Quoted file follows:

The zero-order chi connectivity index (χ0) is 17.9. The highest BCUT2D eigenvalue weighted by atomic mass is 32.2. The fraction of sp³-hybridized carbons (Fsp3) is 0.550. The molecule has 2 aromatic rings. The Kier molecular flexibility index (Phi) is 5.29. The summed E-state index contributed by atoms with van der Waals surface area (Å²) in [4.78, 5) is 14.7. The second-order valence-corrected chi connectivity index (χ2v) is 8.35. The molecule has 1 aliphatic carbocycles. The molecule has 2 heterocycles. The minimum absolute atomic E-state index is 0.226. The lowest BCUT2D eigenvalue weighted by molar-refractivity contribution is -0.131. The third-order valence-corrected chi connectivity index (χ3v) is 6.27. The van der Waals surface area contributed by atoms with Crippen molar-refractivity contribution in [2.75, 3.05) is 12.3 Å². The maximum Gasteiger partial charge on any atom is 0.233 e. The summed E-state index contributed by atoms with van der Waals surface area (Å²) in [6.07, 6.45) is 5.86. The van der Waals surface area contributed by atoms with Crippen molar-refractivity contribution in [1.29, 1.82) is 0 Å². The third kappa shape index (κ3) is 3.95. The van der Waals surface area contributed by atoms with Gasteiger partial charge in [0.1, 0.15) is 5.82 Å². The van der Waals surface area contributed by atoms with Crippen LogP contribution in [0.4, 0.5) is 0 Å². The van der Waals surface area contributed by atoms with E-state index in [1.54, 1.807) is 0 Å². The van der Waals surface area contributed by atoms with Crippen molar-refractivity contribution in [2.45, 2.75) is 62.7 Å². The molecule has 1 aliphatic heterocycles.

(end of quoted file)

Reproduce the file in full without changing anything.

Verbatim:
The zero-order chi connectivity index (χ0) is 17.9. The highest BCUT2D eigenvalue weighted by atomic mass is 32.2. The fraction of sp³-hybridized carbons (Fsp3) is 0.550. The molecule has 2 aromatic rings. The Kier molecular flexibility index (Phi) is 5.29. The summed E-state index contributed by atoms with van der Waals surface area (Å²) in [4.78, 5) is 14.7. The second-order valence-corrected chi connectivity index (χ2v) is 8.35. The molecule has 1 aliphatic carbocycles. The molecule has 2 heterocycles. The minimum absolute atomic E-state index is 0.226. The lowest BCUT2D eigenvalue weighted by molar-refractivity contribution is -0.131. The third-order valence-corrected chi connectivity index (χ3v) is 6.27. The van der Waals surface area contributed by atoms with Crippen molar-refractivity contribution in [2.75, 3.05) is 12.3 Å². The maximum Gasteiger partial charge on any atom is 0.233 e. The summed E-state index contributed by atoms with van der Waals surface area (Å²) in [6.07, 6.45) is 5.86. The van der Waals surface area contributed by atoms with Crippen molar-refractivity contribution in [1.29, 1.82) is 0 Å². The third kappa shape index (κ3) is 3.95. The van der Waals surface area contributed by atoms with Gasteiger partial charge in [0.1, 0.15) is 5.82 Å². The van der Waals surface area contributed by atoms with Crippen LogP contribution in [0.4, 0.5) is 0 Å². The van der Waals surface area contributed by atoms with E-state index in [1.54, 1.807) is 0 Å². The van der Waals surface area contributed by atoms with Crippen molar-refractivity contribution in [2.45, 2.75) is 62.7 Å². The molecule has 1 aliphatic heterocycles.